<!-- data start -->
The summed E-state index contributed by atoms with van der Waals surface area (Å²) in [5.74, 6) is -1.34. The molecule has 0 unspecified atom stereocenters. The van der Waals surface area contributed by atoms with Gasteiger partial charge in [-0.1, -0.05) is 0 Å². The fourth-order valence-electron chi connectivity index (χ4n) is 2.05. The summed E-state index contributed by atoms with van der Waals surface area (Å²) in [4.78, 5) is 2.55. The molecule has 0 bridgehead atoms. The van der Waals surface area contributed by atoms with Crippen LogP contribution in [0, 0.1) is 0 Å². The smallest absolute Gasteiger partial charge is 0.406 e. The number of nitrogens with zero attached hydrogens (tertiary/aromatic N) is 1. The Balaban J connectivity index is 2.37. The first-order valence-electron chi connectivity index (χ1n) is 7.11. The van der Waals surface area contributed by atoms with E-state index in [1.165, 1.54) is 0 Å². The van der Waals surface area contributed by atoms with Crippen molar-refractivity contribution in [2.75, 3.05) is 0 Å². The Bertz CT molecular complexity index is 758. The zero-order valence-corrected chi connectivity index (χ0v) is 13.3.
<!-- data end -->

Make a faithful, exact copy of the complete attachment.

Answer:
The summed E-state index contributed by atoms with van der Waals surface area (Å²) in [5.74, 6) is -1.34. The molecule has 0 unspecified atom stereocenters. The van der Waals surface area contributed by atoms with Gasteiger partial charge in [-0.1, -0.05) is 0 Å². The fourth-order valence-electron chi connectivity index (χ4n) is 2.05. The summed E-state index contributed by atoms with van der Waals surface area (Å²) in [4.78, 5) is 2.55. The molecule has 0 bridgehead atoms. The van der Waals surface area contributed by atoms with Crippen LogP contribution in [0, 0.1) is 0 Å². The smallest absolute Gasteiger partial charge is 0.406 e. The number of nitrogens with zero attached hydrogens (tertiary/aromatic N) is 1. The Balaban J connectivity index is 2.37. The first-order valence-electron chi connectivity index (χ1n) is 7.11. The van der Waals surface area contributed by atoms with E-state index in [1.165, 1.54) is 0 Å². The van der Waals surface area contributed by atoms with Crippen molar-refractivity contribution in [2.75, 3.05) is 0 Å². The Bertz CT molecular complexity index is 758. The zero-order valence-corrected chi connectivity index (χ0v) is 13.3.